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Nov
2017
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The six things Warren Buffett can teach us about investing

The six things Warren Buffett can teach us about investing

What can a man born nearly 90 years ago in Omaha teach us about investing in 2017?

Well, if his name happens to be Warren Buffett and he’s worth nearly $80 billion, quite a lot!

Buffett is variously a business owner, investor and philanthropist; having given over $30 billion to charitable causes. He’s a famously successful investor; here’s six things we could learn from him

1. Invest for the long-term (part one):

“If you aren’t thinking about owning a stock for 10 years, don’t even think about owning it for 10 minutes.”

You are probably as likely to make a loss as you are a gain in the short-term. Investing should be seen as a long-term pursuit, of at least 5 – 10 years. Preferably more.

A long-time horizon, apart from being eminently sensible, also helps to remove the worry of short-term market corrections or falls.

2. Invest for the long-term (part two):

“Our favourite holding period is forever.”

“Forever” might be a stretch for many of us (death has a habit of getting in the way) but another of Buffett’s famous quotes to emphasise the need to hold investments for the long-term does no harm at all.

3. Don’t make decisions based on emotion:

“The most important quality for an investor is temperament, not intellect. You need a temperament that neither derives great pleasure from being with the crowd or against the crowd.”

Making investment decisions based on emotion is almost always a bad idea. Follow the evidence and you shouldn’t go far wrong.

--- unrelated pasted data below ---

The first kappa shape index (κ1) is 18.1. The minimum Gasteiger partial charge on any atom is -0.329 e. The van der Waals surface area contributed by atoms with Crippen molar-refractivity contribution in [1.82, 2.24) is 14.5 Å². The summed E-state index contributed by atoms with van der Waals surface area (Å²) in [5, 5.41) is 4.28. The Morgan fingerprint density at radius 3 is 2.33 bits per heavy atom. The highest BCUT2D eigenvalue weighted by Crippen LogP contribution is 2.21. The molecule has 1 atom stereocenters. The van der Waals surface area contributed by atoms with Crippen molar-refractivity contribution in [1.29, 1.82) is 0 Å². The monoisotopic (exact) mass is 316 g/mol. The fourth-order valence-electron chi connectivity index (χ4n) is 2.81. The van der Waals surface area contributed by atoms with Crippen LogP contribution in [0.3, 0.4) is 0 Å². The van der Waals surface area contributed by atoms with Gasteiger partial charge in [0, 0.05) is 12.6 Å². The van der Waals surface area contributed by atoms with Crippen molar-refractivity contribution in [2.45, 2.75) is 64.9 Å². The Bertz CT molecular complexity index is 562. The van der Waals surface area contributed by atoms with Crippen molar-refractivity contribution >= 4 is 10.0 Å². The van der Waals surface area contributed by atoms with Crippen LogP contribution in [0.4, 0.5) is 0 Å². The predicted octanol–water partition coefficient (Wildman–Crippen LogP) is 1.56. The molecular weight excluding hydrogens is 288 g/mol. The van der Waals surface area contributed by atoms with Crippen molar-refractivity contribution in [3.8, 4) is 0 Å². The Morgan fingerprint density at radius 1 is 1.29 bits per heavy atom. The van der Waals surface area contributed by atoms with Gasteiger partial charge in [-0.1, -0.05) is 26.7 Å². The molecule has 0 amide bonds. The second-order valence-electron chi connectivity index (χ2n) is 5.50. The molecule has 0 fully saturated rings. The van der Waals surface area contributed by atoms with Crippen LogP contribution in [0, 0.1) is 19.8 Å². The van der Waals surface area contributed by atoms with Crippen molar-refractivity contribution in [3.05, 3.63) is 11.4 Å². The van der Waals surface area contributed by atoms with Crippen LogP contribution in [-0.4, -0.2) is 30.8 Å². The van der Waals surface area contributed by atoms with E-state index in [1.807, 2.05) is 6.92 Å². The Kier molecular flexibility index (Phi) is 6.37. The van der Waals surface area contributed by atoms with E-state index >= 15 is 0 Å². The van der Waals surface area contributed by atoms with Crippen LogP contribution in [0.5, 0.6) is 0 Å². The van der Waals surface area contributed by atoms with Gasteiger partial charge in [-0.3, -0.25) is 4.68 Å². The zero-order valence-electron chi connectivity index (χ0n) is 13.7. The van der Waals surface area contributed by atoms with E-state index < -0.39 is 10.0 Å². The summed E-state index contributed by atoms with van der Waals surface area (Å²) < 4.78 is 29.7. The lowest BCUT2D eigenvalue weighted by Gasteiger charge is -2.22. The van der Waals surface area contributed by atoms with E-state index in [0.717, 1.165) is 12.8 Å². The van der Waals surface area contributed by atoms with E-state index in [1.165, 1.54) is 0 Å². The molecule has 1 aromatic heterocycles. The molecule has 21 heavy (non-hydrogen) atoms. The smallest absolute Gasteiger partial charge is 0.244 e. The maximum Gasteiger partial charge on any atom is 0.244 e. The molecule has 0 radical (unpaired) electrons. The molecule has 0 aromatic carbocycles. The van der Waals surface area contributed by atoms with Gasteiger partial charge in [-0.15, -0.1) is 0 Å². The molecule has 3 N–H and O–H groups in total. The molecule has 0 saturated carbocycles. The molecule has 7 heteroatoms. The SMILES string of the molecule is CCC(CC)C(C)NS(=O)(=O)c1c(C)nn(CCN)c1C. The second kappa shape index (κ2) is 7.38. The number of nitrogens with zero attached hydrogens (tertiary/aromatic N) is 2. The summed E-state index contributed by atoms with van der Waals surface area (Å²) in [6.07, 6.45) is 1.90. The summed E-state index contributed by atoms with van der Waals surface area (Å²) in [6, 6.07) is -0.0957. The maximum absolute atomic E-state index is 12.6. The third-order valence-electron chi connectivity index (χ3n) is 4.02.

There’s one exception though.

If something looks too good to be true, even if you can’t work out why, then trust your gut instinct and steer clear. If more people followed that rule, fewer people would fall victim to financial scams.

4. Doing nothing isn’t a bad idea:

“You do things when the opportunities come along. I’ve had periods in my life when I’ve had a bundle of ideas come along, and I’ve had long dry spells. If I get an idea next week, I’ll do something. If not, I won’t do a damn thing.”

The key here is to understand that holding an investment, without making changes, for a prolonged period isn’t a bad thing; making changes, for change’s sake, generally is.

5. Say “no” more than you say “yes”:

“The difference between successful people and really successful people is that really successful people say ‘no’ to almost everything.”

Being selective is never a bad thing.

Carefully reviewing each investment or opportunity, and analysing the pros and cons before making a decision will lead to better long-term decision making. Being attracted by ‘shiny new things’ won’t.

6. “Rule No. 1: Never lose money. Rule No. 2: Never forget rule No.1”

There are any number of ways for investors to lose money, including:

  • Chasing the next big investment (remember the 2000 tech boom?)
  • Not remembering the “it’s too good to be true rule”
  • Getting distracted from investment fundamentals by ‘shiny new things’

But, by investing for the long-term, while holding sufficient cash to cover short-term financial needs you should be able to ride out any market falls until they recover. That, and avoiding the pitfalls listed above, should reduce the chances of you losing money.

For me, the big lesson we can learn from Buffett is patience; in my experience patient investors are more likely than not to be rewarded.

The value of your investment can go down as well as up and you may not get back the full amount invested.

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